Under California’s respondeat superior law, an employer can be held vicariously liable for its employees’ negligence when
- the employee is acting within the ordinary scope of his or her employment, and
- as a result of the employee’s wrongful actions, someone is injured.
Example: Sal, a clerk at a Los Angeles pet supply store, is showing a cat condo to Louise when he accidentally drops it on Louise’s hand and causes a nerve injury. Louise has to undergo several months of physical therapy and is unable to work for six weeks.
Even though the injury was an accident, the owner of the pet store is liable for Louise’s medical bills, lost wages, pain and suffering and other compensatory damages. This is because showing pet furniture to customers is within the ordinary scope of Sal’s employment.
To help you better understand California’s law on vicarious employer liability, our California personal injury lawyers discuss the following, below:
- 1. The purpose of California’s respondeat superior law
- 2. What is the “ordinary scope of employment” in California?
- 3. When are an employee’s actions outside the ordinary course of employment?
- 4. Examples of acts not within the ordinary course of employment
- 5. Who is an employee under California’s respondeat superior law?
California courts have set forth three policy reasons for holding employers responsible for the acts of their employees:
- To prevent recurrence of the wrongful conduct;
- To give greater assurance of compensation for the victim; and
- To ensure that the victim’s losses will be borne by those who benefit from the enterprise that gave rise to the injury.1
In other words, employers are liable not because they have control over the employee or are at fault. It is because the possibility of an employee causing an injury is an inevitable risk of the employer’s business.2
Example: A customer has a slip and fall accident after a waiter spills a drink in a restaurant. Although the waiter is the tortfeasor, the restaurant has vicarious liability because spilled drinks are an inevitable risk of owning a restaurant.
Employers can even be liable for their employees’ car accidents if they occur while the worker is driving for business purposes.
An employee acts within the ordinary scope of their employment if his or her actions are typical of, or related to, what would be expected in the employer’s enterprise.3
The question is not whether the actions fall within the employee’s job description but whether an employee’s conduct is not so unusual or startling that it would be unfair to make an employer pay for harm caused by the employee’s actions.4
An employee who engages in malicious or tortious conduct or who substantially deviates from his or her duties for a personal purpose does not act within the ordinary scope of the employment.5
The determination depends on the circumstances of the case and what an employer might reasonably expect an employee to do.
For instance, a waiter at a restaurant who assaults a customer would normally be acting outside the scope of employment. Beating up customers is not an inherent risk of the restaurant business in the same way as a spilled drink.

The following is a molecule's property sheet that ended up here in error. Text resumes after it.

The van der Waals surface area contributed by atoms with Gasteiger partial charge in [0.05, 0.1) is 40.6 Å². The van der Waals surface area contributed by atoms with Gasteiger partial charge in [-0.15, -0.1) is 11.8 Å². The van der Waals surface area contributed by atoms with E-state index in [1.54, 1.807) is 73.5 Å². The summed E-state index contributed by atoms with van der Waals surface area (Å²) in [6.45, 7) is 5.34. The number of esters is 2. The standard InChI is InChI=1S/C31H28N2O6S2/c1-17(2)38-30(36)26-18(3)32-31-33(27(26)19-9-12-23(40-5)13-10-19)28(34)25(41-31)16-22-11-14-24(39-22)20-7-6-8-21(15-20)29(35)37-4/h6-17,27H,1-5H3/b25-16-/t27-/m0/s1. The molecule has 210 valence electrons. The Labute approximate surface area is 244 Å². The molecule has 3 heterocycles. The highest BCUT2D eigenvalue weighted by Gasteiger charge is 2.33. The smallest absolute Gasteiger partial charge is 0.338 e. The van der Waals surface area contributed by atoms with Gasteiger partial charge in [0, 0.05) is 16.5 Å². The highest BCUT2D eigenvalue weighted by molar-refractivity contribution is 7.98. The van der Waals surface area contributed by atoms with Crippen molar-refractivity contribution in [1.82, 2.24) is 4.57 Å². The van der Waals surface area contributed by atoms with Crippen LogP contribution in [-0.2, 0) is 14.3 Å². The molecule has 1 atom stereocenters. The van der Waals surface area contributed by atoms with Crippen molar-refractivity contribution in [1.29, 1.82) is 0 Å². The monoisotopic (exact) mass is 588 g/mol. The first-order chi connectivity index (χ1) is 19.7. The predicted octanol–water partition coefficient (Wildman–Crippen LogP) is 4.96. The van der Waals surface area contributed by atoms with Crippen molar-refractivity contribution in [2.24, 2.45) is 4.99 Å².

But if the employee was a security guard, beating up a customer would be something foreseeable and expected. If a security guard wrongly assaulted a customer, therefore, the employer could be held liable even under circumstances in which the employer would not be liable if the employee was a waiter.
(Note, however, that if the waiter had a history of violence and the employer knew or reasonably should have known about it, the employer might be directly liable for violating California’s law on negligent hiring, retention or supervision of an employee.)
Common situations that courts have considered outside the ordinary course of employment include (but are not limited to):
- Sexual misconduct (including sexual assault and sexual harassment);
- Assault and battery;
- Whistleblower retaliation; and
- Other intentional torts unrelated to the employee’s job.
But even these situations have exceptions, particularly in the area of public employees such as law enforcement officers.
Our California personal injury attorneys specialize in cases involving excessive use of force and other inappropriate behavior by law enforcement. We invite people in the situation to call our office for a free consultation to discuss their case.
For purposes of California’s respondeat superior law the term “employee” has a fairly broad meaning. It includes not only employees who are on payroll but also:
- Independent contractors,
- Seasonal employees,
- Temporary employees,
- Partners, and
- Third parties such as security guards, maintenance people, etc.
- Mary M. v. City of Los Angeles (1991) 54 Cal.3d 202; Lisa M. v. Henry Mayo Newhall Memorial Hospital (1995) 12 Cal. 4th 291; Armenta v. Churchill (1954) 42 Cal.2d 448; Underwriters Ins. Co. v. Purdie (1983) 145 Cal.App.3d 57, 60-62; CACI no 3701.
- Bailey v. Filco, Inc. (Court of Appeal, 1996) 48 Cal.App.4th 1552.
- Perez v. Van Groningen & Sons, Inc. (California Supreme Court, 1986) 41 Cal.3d 962.
- Farmers Ins. Group v. County of Santa Clara (1995) 11 Cal.4th 992.
- Mary M., note 1.